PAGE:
How to write a CV

In this article we will look at the best way to go about writing a CV

Consider what kind of CV will work best

When it comes to applying for jobs, it’s true that some types of CVs work better than others. When applying for jobs with a design element (for example, graphic design or marketing) it can help to have a stylish, modern CV that will show off your flair for design. Furthermore, if the job you are applying for is highly technical it can be helpful to make use of a skills-based CV format.

However, for most jobs it’s best to keep it simple by using a standard format. Your CV should never be more than 2 sides of A4 paper so be as concise as possible. Remember that the recruiter will potentially be wading through hundreds of CVs at one time. Make sure that yours stands out by having all the necessary information instantly visible for their convenience.

Plan the content of your CV

Planning the content of your CV before compiling it is important as it can help you to avoid including unnecessary information and can enable you to highlight any points you want employers to know about. There are no hard rules when it comes to CV layouts, however, this is a good example of how you could order your CV:

Personal statement - This is almost always located uppermost in your CV. In simple terms, a personal statement is a few lines that will help to introduce you to potential employers. For example:

“A highly motivated and dedicated sales professional, currently looking to advance my professional career after six years as a sales assistant.”

There’s no need to have an overly elaborate statement containing too many personal details, keep it simple and to the point.

Education - It is likely that you will need to share at least some details of your educational history. However, you can be sparing. If you have a degree you may wish to omit A level results, however, it can be helpful to include these also. Bear in mind that you probably do not need to include the results of your GCSEs if you attained a higher level of education after completing these exams.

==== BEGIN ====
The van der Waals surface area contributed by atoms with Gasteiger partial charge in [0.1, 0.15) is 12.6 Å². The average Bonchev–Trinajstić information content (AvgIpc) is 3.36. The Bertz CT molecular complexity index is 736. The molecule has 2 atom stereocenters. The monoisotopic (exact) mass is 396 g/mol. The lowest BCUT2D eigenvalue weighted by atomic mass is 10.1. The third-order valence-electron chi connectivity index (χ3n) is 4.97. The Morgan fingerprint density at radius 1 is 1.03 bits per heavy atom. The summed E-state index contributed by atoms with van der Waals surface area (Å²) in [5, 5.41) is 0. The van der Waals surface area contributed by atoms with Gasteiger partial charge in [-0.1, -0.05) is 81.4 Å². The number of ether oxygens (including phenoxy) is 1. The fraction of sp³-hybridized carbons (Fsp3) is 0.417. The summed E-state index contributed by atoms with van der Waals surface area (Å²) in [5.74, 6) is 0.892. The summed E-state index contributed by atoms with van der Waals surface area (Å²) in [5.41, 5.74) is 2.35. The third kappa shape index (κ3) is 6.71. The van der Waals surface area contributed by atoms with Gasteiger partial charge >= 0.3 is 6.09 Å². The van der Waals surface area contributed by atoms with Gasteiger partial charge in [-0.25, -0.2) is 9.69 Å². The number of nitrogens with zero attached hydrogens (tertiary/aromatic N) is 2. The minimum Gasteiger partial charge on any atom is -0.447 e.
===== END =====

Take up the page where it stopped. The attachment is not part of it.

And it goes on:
Work experience - This is, without doubt, the most important element of your CV and will likely make up the bulk of your CV’s content.

Within the work experience section you should work backward chronologically from your current or most recent role. Dates are important here as employers will be looking for any gaps. If you have had long career breaks, for example, to raise children or for health reasons, you may wish to include this in order to explain the reasons behind the gap in your employment history.

That being said, your CV should only go back as far as your last 10 -15 years of employment as experience gained before this is unlikely to be considered relevant by employers. It’s best to highlight recent experiences and achievements wherever possible,

Achievements - It can be difficult to find ways to acknowledge your achievements without sounding arrogant, however, remember that you need to sell yourself and your achievements to potential employers. In this situation it’s useful to think of things that you have been praised for at work. It’s especially useful if you can find concrete figures that prove your value as an employee. For example:

“Worked on a marketing campaign which increased website conversions by 30% over a period of six months.”

Technical skills - This is one to include if you work in a highly technical field such as IT. This is also a good place to include any technical certifications that you would like to highlight to potential employers.

Hobbies and interests - The hobbies and interests column should be employed sparingly. While it is nice to give employers an insight into your personal life you should go easy on this and not include details that are too personal (e.g. which pubs you frequent or which football club you support). When possible it’s best to include interests that portray you in a positive light as a responsible individual (for example, volunteering with a local charity, or mentoring young people in your spare time).

References - You may include the details of references, however, it is also valid to include a line stating that you have references which are available on request.

Cut out any superfluous information - It can be tricky to look at your own CV the way a stranger would. If this is you it can be helpful to have a friend, relative or even a careers professional look over your CV and give it a ruthless edit. If you are including your achievements gained during school sports days you may be including too much superfluous information!

Remember your contact details! - It might sound basic but remember, you want your contact details to be as visible as possible so that recruiters can easily contact you to arrange an interview.

Ensure your CV looks professional - Finally, ensure that your CV looks as professional as possible by doing a thorough sweep for any spelling or grammatical errors that would otherwise detract from your application. Ensure that your CV is in a legible, sans-serif font. Avoid novelty fonts and divisive fonts like Comic Sans if at all possible.

Here are some additional artciles that will help on this topic:

How to Prepare a Video CV

How to Write a Cover Letter

How to Use LinkedIn to Build your Brand